Using a food processor or high-speed blender, pulse together a scoop of protein powder, 1/2 cup of almond butter, 1/4 cup agave nectar or maple syrup, 1 teaspoon vanilla extract, 1/4 cup flaxseed, 1/2 cup rolled oats, 1 teaspoon cinnamon, and 2 tablespoons chia seeds until well combined. Add 1/4 cup chocolate chips and 1/4 cup shredded coconut then pulse again. Scrape contents out of the food processor and roll into roughly 12 equally sized balls.

Nutrition per serving (3 protein bites): 406 calories, total fat 23g, saturated fat 7g, total carbohydrates 42g, fiber 9g, sugars 23g, protein 13g, sodium 87mg.

4

Protein Powder Yogurt

Combine your protein powder with yogurt and fruit for a nutrient and calorie-dense breakfast to fuel you throughout the morning. This also makes for a great post-workout snack.

Protein-Packed Yogurt and Fruit Bowl

In a large bowl, add 1/2 cup yogurt, a scoop of protein powder, 1/2 cup raspberries, 1/2 sliced banana, 1 sliced kiwi, 1 tablespoon peanut butter, and 2 tablespoon hemp hearts.

Nutrition per serving: 548 calories, total fat 23g, saturated fat 4g, total carbohydrates 52g, fiber 11g, sugars 26g, protein 35g, sodium 345mg.

5

Gummies (Collagen)

Who knew you could make protein-rich candy? Collagen gummies are a fun and easy way to indulge in candy while getting ample protein.

Collagen Protein Gummy Bears

In a small pan over low heat, warm 1 cup of orange juice with the juice of 1 large lemon. Stir in 2 tablespoons of maple syrup until dissolved. Remove from heat and slowly add 1.5 scoops of collagen powder until fully dissolved. Add food coloring of choice. Pour mixture into gummy bear molds. Refrigerate for at least 20 minutes before removing from the mold set and eating.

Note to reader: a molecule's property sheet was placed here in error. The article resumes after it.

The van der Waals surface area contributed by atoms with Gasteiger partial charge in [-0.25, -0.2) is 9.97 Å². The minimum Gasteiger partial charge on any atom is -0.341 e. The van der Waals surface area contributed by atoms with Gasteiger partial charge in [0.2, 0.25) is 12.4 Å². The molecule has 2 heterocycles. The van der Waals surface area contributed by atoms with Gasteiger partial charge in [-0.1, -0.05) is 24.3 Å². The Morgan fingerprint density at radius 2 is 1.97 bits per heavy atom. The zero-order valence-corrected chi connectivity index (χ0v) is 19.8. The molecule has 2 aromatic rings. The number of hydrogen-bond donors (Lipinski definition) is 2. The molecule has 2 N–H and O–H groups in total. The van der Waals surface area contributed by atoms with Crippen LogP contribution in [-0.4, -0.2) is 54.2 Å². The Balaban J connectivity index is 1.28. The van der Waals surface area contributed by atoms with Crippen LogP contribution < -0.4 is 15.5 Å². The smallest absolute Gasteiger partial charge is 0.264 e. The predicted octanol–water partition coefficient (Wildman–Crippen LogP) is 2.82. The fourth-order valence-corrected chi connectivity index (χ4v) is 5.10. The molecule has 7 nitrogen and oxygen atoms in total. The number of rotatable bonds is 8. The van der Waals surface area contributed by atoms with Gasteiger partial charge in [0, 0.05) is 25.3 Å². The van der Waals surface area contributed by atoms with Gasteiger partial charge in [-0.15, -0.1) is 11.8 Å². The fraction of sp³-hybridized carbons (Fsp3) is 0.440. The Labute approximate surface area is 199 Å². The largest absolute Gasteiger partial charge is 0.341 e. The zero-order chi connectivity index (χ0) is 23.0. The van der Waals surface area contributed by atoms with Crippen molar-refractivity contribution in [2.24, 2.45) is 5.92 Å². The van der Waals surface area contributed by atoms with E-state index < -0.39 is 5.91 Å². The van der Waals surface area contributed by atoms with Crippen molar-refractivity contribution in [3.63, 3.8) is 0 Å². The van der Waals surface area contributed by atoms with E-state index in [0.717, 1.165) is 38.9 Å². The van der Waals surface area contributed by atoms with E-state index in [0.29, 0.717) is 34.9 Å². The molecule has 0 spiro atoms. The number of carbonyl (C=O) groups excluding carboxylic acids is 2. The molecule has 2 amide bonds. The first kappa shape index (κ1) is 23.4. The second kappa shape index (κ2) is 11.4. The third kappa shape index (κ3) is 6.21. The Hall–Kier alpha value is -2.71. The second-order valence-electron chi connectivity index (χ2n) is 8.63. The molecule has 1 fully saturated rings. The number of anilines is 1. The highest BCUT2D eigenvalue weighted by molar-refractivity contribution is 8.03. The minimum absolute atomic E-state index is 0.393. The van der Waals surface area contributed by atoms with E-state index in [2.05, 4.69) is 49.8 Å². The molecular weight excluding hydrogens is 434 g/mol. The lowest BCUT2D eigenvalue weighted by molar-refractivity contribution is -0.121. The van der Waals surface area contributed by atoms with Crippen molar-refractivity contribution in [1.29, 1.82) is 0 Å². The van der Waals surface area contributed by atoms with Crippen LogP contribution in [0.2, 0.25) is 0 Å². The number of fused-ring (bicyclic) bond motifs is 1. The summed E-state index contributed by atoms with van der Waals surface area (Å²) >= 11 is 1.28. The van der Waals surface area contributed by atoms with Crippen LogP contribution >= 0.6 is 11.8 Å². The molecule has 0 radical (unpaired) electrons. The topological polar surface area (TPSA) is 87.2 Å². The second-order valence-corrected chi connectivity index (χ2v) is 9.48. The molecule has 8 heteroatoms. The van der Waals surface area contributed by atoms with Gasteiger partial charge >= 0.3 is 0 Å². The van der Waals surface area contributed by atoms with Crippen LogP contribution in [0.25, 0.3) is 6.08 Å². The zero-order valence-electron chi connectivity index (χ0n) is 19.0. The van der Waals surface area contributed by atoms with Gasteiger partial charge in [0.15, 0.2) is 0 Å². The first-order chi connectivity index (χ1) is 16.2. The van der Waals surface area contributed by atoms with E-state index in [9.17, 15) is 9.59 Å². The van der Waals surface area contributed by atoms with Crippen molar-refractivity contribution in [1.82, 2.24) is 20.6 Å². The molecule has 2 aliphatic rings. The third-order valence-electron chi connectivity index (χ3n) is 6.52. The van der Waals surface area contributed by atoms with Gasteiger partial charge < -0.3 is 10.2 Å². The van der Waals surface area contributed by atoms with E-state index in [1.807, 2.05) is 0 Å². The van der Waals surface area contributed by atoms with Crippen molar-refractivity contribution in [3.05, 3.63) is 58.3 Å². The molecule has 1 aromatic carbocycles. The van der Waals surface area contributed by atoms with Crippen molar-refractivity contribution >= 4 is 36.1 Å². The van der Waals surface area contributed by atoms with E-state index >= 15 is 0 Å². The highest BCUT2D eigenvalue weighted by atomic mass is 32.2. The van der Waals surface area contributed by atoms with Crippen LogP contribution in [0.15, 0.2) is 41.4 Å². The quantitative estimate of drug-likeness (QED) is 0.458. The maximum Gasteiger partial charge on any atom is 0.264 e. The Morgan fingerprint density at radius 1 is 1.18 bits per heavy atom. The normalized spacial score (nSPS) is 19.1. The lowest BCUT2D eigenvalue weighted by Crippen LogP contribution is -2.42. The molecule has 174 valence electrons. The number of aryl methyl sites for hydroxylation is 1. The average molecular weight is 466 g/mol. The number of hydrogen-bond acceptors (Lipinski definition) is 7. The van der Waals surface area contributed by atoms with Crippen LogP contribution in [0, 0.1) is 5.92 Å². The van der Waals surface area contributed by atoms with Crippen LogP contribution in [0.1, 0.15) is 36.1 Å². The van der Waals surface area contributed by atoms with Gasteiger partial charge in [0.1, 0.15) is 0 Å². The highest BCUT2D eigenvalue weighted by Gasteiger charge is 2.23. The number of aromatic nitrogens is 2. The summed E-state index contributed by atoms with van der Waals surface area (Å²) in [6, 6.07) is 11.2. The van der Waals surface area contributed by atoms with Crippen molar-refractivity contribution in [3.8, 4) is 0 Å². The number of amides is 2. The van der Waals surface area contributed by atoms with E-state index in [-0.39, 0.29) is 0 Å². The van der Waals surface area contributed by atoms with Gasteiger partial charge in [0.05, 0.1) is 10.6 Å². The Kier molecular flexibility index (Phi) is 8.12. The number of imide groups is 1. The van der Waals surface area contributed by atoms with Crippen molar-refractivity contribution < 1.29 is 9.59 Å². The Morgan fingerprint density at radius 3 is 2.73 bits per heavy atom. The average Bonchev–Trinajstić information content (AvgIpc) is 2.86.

Nutrition per serving: 285 calories, total fat 1g, saturated fat 0g, total carbohydrates 56g, fiber 1g, sugars 46g, protein 17g, sodium 105mg.

6

Protein Coffee

Adding protein powder to coffee is an easy way to boost your daily protein. Stir with a spoon for a quick beverage or blend or froth hot coffee with protein protein powder to make a foamy thick liquid that tastes and looks delicious.

Protein Coffee

Blend hot coffee with 1-2 scoops of protein powder. Alternatively, add a scoop or two of protein powder to your coffee and mix with a spoon or frother.

Nutrition per serving: 115 calories, total fat 2g, saturated fat 0g, total carbohydrates 5g, fiber 3g, sugars 0g, protein 25g, sodium 330mg.

7

Protein Pancakes

Sneaking protein powder into a patch of pancakes is a great way to increase your protein intake, as well as inject some extra flavor into your flapjacks.

Banana Protein Pancakes

Blend 1 cup rolled oats, 1 cup milk, 1 large banana, a scoop of protein powder, 2 tablespoons flaxseed, 2 tablespoons hemp seeds, and a dash of cinnamon to make about six pancakes. On a large pan, cook pancakes over medium heat for 5 minutes before flipping to the other side for another 5 minutes. Top with maple syrup, berries, and pumpkin seeds.

Nutrition per serving (one pancake): 129 calories, total fat 4g, saturated fat 0.5g, total carbohydrates 16g, fiber 3g, sugars 3g, protein 7g, sodium 66mg.

8

Protein Pudding